There are a few things that the majority of cultures and countries in the world have in common. One of the most common forms of entertainment for centuries across countries and cultures has been playing cards.
Ever since the royalty in China played the “leaf game” during the 9th century, playing cards has always been people's favorite pastime around the globe.
Over the years, people put their own spin on existing card games to develop entirely new games. Among these new games was Rummy, a revolutionary game that gives very little importance to luck and rewards skillful play.
Once players got a whiff of this game in India, the game gained popularity across households, and clubhouses, and even tournaments were held throughout the country.
Indian Rummy has a long history in the country and is probably the most popular variant of Rummy played in the country. It is played in almost every household and at every social gathering.
Perhaps a look at the history of Indian Rummy will provide you with fascinating information about India’s favorite card game.
David Parlett, a South London scholar who studied both card games and board games, describes Conquian as the ancestor of all modern Rummy games.
Most accounts say the game originated in the early 1800s in Mexico. It was described as Coon Can in 1887. Parlett notes that the 1920s American card game writer R. F. Foster “traces Conquian back to the 1860s.”
Conquian is played by two or more players with Spanish playing cards or a 40-card pack including A, 2, 3, 4, 5, 6, 7, J, Q and K and the rest of the cards stacked face down on the table. The aim is to be the first to get rid of the cards, including the last one drawn. The total number of cards shown must add up to nine.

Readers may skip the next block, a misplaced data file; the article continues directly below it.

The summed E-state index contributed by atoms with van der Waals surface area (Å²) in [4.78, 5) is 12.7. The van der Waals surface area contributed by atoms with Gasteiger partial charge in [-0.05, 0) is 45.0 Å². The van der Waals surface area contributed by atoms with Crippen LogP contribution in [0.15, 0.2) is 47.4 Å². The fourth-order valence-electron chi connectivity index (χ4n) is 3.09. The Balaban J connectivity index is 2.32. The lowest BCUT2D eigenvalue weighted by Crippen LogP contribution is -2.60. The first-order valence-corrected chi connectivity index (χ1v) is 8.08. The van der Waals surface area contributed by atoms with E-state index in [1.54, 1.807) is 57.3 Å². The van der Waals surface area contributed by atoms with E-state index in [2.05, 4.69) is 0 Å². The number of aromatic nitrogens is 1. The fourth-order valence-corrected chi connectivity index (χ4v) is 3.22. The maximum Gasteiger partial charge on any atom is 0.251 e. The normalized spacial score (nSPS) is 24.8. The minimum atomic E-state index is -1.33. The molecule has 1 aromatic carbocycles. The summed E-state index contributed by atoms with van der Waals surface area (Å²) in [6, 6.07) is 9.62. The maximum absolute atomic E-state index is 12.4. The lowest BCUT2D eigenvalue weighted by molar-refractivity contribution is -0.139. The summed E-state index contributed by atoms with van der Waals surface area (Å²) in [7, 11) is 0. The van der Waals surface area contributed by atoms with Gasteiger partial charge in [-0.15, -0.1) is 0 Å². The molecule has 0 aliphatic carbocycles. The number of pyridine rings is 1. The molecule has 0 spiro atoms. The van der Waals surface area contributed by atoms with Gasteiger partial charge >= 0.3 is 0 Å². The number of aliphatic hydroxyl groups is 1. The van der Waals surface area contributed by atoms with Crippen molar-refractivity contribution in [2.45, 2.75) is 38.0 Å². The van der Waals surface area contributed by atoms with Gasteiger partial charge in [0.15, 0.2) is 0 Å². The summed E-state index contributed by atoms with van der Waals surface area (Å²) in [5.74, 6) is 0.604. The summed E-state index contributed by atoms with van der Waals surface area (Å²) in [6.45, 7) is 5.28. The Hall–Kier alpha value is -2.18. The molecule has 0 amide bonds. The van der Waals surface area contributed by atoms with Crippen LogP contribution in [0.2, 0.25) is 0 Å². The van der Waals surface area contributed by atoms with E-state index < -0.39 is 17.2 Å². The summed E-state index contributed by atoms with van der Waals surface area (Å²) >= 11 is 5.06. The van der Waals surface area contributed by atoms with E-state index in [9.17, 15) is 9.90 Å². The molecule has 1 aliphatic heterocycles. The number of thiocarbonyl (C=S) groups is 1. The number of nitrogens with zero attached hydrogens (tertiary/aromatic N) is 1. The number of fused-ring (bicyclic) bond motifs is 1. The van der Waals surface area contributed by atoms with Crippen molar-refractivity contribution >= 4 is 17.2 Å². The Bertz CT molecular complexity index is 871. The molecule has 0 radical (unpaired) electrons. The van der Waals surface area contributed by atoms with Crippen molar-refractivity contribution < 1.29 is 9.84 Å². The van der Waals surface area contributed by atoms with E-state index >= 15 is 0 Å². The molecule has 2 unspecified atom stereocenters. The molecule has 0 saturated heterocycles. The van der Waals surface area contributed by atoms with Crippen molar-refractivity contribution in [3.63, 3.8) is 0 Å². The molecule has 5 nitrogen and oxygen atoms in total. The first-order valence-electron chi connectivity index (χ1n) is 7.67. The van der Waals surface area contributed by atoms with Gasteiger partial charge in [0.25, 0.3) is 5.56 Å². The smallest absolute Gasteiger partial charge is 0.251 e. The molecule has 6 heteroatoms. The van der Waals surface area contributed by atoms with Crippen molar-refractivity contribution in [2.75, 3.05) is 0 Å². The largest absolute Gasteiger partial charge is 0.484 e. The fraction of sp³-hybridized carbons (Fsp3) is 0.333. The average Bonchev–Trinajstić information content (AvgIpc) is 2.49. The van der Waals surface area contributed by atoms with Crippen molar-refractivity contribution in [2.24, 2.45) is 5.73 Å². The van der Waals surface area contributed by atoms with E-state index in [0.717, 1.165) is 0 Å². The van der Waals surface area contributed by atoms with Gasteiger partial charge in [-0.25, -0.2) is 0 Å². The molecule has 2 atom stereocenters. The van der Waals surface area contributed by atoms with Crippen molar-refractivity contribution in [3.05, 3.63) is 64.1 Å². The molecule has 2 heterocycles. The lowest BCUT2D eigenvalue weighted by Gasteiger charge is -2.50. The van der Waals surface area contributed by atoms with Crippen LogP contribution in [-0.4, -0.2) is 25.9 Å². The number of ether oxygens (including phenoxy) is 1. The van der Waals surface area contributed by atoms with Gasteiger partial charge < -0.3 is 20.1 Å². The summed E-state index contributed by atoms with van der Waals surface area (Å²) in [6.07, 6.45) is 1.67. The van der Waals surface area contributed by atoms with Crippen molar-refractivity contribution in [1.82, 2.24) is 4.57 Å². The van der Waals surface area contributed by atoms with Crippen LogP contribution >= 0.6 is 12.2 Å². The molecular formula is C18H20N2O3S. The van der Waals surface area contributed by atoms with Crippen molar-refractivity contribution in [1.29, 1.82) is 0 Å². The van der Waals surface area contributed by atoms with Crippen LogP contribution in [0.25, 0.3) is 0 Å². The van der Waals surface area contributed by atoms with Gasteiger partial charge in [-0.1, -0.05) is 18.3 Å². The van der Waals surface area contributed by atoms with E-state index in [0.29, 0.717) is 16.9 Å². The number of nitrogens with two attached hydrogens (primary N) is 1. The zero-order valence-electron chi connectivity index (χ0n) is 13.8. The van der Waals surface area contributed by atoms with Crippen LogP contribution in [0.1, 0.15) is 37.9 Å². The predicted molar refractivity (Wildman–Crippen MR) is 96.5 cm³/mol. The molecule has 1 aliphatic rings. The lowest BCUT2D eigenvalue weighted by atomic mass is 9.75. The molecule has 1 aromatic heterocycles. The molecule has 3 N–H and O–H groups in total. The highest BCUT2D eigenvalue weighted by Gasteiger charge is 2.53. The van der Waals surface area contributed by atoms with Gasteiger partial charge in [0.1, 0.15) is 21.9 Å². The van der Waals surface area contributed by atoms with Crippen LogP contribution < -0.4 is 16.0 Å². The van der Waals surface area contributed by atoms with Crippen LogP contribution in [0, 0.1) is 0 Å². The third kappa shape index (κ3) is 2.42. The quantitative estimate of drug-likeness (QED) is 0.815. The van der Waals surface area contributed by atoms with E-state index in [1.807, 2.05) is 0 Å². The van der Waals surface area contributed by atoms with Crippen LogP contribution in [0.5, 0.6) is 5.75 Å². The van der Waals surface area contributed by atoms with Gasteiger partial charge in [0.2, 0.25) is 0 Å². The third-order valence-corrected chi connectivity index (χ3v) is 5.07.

Each player is dealt nine cards. A player wins the game by melding a total of ten cards. They may be melded by grouping at least three of a kind or by a straight flush sequence (three to ten cards from the sequence A, 2, 3, 4, 5, 6, 7, J, Q, K, A. Thus, A-2-3 and 6-7-J are valid sequences.
Prolific magician and writer John Scarne described Gin Rummy, or simply Gin, to be a faster variant of the original game. It evolved from the early 19th-century Whiskey Poker and was designed to be a lot more spontaneous than Rummy. Gin Rummy is played with a standard 52-card pack. The ranking from high to low is the King, Queen, Jack, 10, 9, 8, 7, 6, 5, 4, 3, 2, Ace.
The objective of Gin Rummy is to score points and reach an agreed number of points, usually 100, or more before the opponent does.
India’s own spin on the original game has got widespread acclaim and garnered the interest of the entire nation. Indian Rummy is a variant of the rummy game, which is popular in India, that involves making valid sets out of the 13 cards that are dealt to each player at the table. If the number of players is 2, then a 52-card deck is used, but if there are 6 players, two decks of 52 cards each are combined. Each player has to draw and discard cards on their turns until one of the players melds all their cards into valid sets fulfilling the objective of the game.